SALT LAKE CITY — Despite the claims of some dating websites, researchers find tests of algorithms conceived by cutting-edge computers still fail to predict attraction.
While such algorithms have been able to accurately predict traffic and the weather, University of Utah researchers found poor results when it came to predicting desire and attraction.
“We found we cannot anticipate how much individuals will uniquely desire each other in a speed-dating context with any meaningful level of accuracy,” says study lead author Samantha Joel in a press release. “I thought that out of more than 100 predictors, we would be able to predict at least some portion of the variance. I didn’t expect we would find zero.”
A University of Utah psychology professor, Joel says they had some limited success with predicting someone’s overall desirability. But when it came to individual interactions, their ability to predict desire was less than one percent accurate.
“We tried to do it and we couldn’t do it,” Joel says. “Dating can be hard and anxiety provoking and there’s a market there for a short cut. What if you didn’t have to kiss all the frogs? What if you could skip to the part where you click with someone? But our data suggests that, at least with the tools we currently have available, there isn’t an easy fix for finding love.”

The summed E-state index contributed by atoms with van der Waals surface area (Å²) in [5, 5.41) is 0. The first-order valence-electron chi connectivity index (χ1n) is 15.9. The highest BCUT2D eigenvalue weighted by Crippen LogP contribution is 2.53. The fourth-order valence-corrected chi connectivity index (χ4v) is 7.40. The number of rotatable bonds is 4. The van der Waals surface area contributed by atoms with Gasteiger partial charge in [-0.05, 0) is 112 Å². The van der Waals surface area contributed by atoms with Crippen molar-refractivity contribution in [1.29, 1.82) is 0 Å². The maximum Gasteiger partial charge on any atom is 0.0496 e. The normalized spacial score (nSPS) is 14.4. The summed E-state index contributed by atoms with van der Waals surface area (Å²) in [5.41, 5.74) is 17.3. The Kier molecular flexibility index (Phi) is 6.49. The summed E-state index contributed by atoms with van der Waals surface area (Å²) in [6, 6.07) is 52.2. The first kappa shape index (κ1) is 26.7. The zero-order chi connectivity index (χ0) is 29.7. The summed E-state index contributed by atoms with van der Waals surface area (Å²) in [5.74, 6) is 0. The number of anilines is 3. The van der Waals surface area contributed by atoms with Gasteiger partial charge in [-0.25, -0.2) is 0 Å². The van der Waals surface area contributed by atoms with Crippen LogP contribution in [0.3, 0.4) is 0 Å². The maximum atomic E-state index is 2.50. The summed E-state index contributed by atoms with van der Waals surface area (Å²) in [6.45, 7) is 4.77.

Despite the research team’s findings, large matchmaking companies like eHarmony have and continue to use machine learning as part of their matchmaking process. With larger data sets available to them, it’s conceivable that they could have greater success than the researchers had with their limited speed-dating study.
According to a Fortune magazine article on eHarmony’s use of machine learning, the site collects demographic data, psychographic data, and behavioral data. This information, combined with data from research on couples who met through the site, is then fed into machine learning algorithms by in-house data scientists and psychologists.
It’s hard to imagine there isn’t some difference in the effectiveness of the algorithms on these larger scales and the demonstrated ineffectiveness in the University of Utah study. Exactly how big the gap may be is hard to say.
While suggesting it may be possible to make headway in the future, Joel’s fellow researchers expressed skepticism about the current ability of any algorithms to help with matchmaking.
“It may be that we never figure it out, that it is a property we can never get at because it is simply not predictable,” says co-author Paul Eastwick of the University of California. “Romantic desire may well be more like an earthquake, involving a dynamic and chaos-like process, than a chemical reaction involving the right combination of traits and preferences.”
The study was published this week in the journal Psychological Science.